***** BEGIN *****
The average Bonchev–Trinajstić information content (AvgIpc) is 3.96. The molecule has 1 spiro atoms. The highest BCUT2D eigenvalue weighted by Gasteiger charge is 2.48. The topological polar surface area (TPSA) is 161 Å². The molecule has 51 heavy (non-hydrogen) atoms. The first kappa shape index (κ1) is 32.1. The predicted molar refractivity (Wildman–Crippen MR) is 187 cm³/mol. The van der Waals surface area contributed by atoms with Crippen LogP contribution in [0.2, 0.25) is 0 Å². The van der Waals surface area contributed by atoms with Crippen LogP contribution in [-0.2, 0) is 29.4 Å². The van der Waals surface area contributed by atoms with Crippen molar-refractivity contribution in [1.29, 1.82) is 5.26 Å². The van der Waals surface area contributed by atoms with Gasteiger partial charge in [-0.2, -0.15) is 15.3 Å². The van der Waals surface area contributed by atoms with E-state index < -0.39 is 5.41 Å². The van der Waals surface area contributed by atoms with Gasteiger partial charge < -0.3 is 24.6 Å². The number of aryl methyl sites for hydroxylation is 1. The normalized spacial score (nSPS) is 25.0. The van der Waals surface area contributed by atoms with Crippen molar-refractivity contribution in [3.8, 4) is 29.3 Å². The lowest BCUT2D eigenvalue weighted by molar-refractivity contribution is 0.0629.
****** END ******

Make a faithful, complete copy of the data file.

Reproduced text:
The average Bonchev–Trinajstić information content (AvgIpc) is 3.96. The molecule has 1 spiro atoms. The highest BCUT2D eigenvalue weighted by Gasteiger charge is 2.48. The topological polar surface area (TPSA) is 161 Å². The molecule has 51 heavy (non-hydrogen) atoms. The first kappa shape index (κ1) is 32.1. The predicted molar refractivity (Wildman–Crippen MR) is 187 cm³/mol. The van der Waals surface area contributed by atoms with Crippen LogP contribution in [0.2, 0.25) is 0 Å². The van der Waals surface area contributed by atoms with Crippen LogP contribution in [-0.2, 0) is 29.4 Å². The van der Waals surface area contributed by atoms with Crippen molar-refractivity contribution in [1.29, 1.82) is 5.26 Å². The van der Waals surface area contributed by atoms with Gasteiger partial charge in [-0.2, -0.15) is 15.3 Å². The van der Waals surface area contributed by atoms with E-state index < -0.39 is 5.41 Å². The van der Waals surface area contributed by atoms with Gasteiger partial charge < -0.3 is 24.6 Å². The number of aryl methyl sites for hydroxylation is 1. The normalized spacial score (nSPS) is 25.0. The van der Waals surface area contributed by atoms with Crippen molar-refractivity contribution in [3.8, 4) is 29.3 Å². The lowest BCUT2D eigenvalue weighted by molar-refractivity contribution is 0.0629.